Russia has started the construction of the fourth Borey-class strategic nuclear-powered submarine designed to carry the Bulava missile, a shipyard spokesman said on Monday.
"The work on the sub construction effectively started last year," he said.
It was previously reported that construction of the Project 955 Svyatitel Nikolai (St. Nicholas) submarine at the Sevmash shipyard in the northern Russian city of Severodvinsk was delayed from December 2009 until the first quarter of 2010.
Russia's newest Borey-class strategic nuclear submarine, the Yury Dolgoruky, which is expected to be armed with the new Bulava sea-launched ballistic missiles (SLBM), is currently undergoing sea trials.
The vessel is 170 meters (580 feet) long, has a hull diameter of 13 meters (42 feet), a crew of 107, including 55 officers, a maximum depth of 450 meters (about 1,500 feet) and a submerged speed of about 29 knots. It can carry up to 16 ballistic missiles and torpedoes.
Construction costs totaled some $713 mln, including $280 mln for research and development.
Two other Borey-class nuclear submarines, the Alexander Nevsky and the Vladimir Monomakh, are in different stages of completion. Russia is planning to build eight of these subs by 2015.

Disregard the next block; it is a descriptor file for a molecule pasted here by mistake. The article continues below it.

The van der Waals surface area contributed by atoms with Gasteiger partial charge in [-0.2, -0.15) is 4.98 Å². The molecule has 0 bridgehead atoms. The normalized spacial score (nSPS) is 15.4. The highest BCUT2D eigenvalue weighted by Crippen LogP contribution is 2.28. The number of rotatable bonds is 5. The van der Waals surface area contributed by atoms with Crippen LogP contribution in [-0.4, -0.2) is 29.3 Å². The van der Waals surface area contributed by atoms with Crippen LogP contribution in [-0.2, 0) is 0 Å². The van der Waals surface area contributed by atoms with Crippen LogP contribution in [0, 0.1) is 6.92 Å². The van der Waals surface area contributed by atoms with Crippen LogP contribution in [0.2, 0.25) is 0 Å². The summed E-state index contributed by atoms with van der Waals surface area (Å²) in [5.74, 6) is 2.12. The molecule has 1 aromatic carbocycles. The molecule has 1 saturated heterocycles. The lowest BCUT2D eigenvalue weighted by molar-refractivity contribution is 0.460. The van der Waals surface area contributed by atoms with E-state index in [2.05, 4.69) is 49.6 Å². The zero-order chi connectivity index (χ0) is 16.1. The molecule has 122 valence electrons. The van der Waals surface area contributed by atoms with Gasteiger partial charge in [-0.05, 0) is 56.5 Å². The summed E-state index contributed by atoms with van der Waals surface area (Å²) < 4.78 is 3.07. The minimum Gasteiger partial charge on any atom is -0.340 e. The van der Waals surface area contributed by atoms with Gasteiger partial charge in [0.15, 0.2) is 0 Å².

Fourth-generation Borey-class nuclear-powered submarines are expected to constitute the core of Russia's modern strategic submarine fleet.
The submarine's entry into service could be delayed however by a series of setbacks in the development of the troubled Bulava missile, which has officially suffered seven failures in 12 tests.
Some analysts suggest that in reality the number of failures was considerably larger. For example, according to Russian military expert Pavel Felgenhauer, of the Bulava's 12 test launches, only one was entirely successful.
The future development of the Bulava has been questioned by some lawmakers and defense industry officials, who have suggested that all efforts should be focused on the existing Sineva SLBM.
But the Russian military has insisted that there is no alternative to the Bulava and pledged to continue testing the missile until it is ready to be put into service with the Navy.
Borey-class submarines have been exclusively designed for the Bulava, and redesigning them for the Sineva would be a major setback for the Navy's plans.
SEVERODVINSK/MOSCOW, February 8 (RIA Novosti)